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Four Reasons We Enjoy Developing and Deploying on Google Cloud Platform

Choice is important when it comes to building an enterprise data architecture. It’s one of the reasons why we deploy DataStax Astra DB, a database-as-a-service built on the highly scalable, high-throughput NoSQL database Apache Cassandra®, on the three major cloud platforms across an aggregate 28 regions.  

In some ways, the cloud has commoditized and standardized how we use and deploy infrastructure. Yet each cloud provider—and not just the big three—has its own strengths and produces its own pleasant surprises. We’ve learned a lot about the subtleties of each particular cloud by deploying Astra DB across all of them.

We’ve been developing our cloud service on Google Cloud Platform (GCP) for some time now; here, we’ll highlight four GCP features that stand out and just make our lives easier. 

Kubernetes

There's no debate. Kubernetes is the number one thing to be grateful to GCP for.

But wait, all cloud platforms offer Kubernetes, right? This isn’t a GCP specific thing!

Yes—and that's exactly the point. If you're old enough to remember when Amazon first announced a public compute cloud (and if you were as passionate about open source as I was, and am), it was revolutionary but also troubling. We had just arrived in a world where Linux was the free and open source operating system, and all your middleware, frontend, and even databases were open source. Here comes this revolutionary thing, infrastructure-as-a-service, and it wasn't open source at all! 

Yet it was too compelling not to use it. The advantages of IaaS were too great, so even those of us who were conscious about things like single-vendor lock-in, lack of choice, monoculture—we still used the cloud, for fear of becoming irrelevant.

Of course the open source community did what we always do:  we launched an open source alternative to the closed-source market leader: OpenStack. But this time, it didn't work. Sure, OpenStack is there and we even have an old private cloud running here at Datastax. But OpenStack did not take over the IaaS space like Linux did for operating systems. There could be many reasons why, but one reason is that IaaS is, by definition, more of a hardware business than a software one. No matter how much open source software you'd write, the economies of scale on the hardware side would be what drove users to choose one vendor over another one. The fact that software cost nothing was just a marginal advantage.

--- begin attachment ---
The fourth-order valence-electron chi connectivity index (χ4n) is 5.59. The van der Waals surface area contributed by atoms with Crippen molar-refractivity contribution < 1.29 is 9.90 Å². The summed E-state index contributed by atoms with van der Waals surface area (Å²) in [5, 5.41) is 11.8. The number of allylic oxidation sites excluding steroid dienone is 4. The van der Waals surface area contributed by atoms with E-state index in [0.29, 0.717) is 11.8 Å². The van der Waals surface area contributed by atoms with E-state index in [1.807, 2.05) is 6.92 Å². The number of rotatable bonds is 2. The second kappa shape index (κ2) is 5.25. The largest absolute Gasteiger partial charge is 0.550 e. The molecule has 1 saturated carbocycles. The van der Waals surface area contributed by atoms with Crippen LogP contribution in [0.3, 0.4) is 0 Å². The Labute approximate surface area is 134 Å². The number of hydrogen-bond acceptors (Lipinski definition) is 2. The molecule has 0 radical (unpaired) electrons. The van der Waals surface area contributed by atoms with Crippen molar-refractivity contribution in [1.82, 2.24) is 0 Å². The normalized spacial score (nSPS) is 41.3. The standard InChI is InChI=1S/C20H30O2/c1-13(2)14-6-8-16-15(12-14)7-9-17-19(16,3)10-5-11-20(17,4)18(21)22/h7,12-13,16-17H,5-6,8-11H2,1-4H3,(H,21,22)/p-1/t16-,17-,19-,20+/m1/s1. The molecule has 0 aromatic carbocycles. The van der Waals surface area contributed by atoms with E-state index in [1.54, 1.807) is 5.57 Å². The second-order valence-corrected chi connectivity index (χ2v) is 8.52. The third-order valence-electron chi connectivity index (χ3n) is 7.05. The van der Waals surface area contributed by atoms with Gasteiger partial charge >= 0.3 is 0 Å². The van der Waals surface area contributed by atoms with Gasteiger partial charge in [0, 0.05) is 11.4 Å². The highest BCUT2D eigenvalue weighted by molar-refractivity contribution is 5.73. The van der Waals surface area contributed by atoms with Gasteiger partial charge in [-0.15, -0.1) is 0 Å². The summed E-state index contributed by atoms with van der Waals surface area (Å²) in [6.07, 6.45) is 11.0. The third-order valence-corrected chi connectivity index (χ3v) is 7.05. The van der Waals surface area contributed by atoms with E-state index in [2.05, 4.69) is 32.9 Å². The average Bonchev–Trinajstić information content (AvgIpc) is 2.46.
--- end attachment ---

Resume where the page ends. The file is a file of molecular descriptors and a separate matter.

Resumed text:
Eventually Kubernetes, launched and open sourced by Google, arrived to fill the need that OpenStack didn't. It enables us to build our DBaaS against a standard (and open source!) cloud platform. Even if the underlying actual infrastructure is neither free nor open source, Kubernetes fills the need we had for a "Linux for cloud."

In my long career with open source databases, I've also been part of an effort to create a DBaaS that had to build a separate backend for each cloud it wanted to support. That entailed a significant amount of overhead in terms of extra development time—with no meaningful benefit. When Kubernetes eventually became popular, we had to build yet another backend to support running on Kubernetes.

At Datastax, on the other hand, we were lucky with our timing; we built Astra DB to target Kubernetes from day one. And we're grateful for it!

The developer experience

There’s a lot of reasons why developers appreciate GCP over other public clouds. There are some well-known advantages: the opportunity to experiment with AI and machine learning big data, Google’s consistent willingness to experiment and innovate, and great documentation and explainers that range from basic concepts to more detailed tutorials, to name a few. At DataStax in particular, we’ve run into a handful of others, including: 

  • A great command line tool – The gcloud CLI  enables every developer to quickly create disposable dev and test environments in the cloud.
  • A simple authentication handshake It’s easy to do on a laptop or cloud VM.
  • A collaborative project structure – This really simplifies how developers work together on shared resources with easy-to-understand authorization.
  • Flexible machine sizes – GCP is great about enabling developers to pick a dynamic amount of local SSDs and change the CPU-to-memory ratio to suit our workloads.
  • Workable quotas – Quotas can be very frustrating to deal with at all cloud providers, but GCP does the best job of rolling up the information and showing where we’ll need to request an increase.

A browser-based cloud shell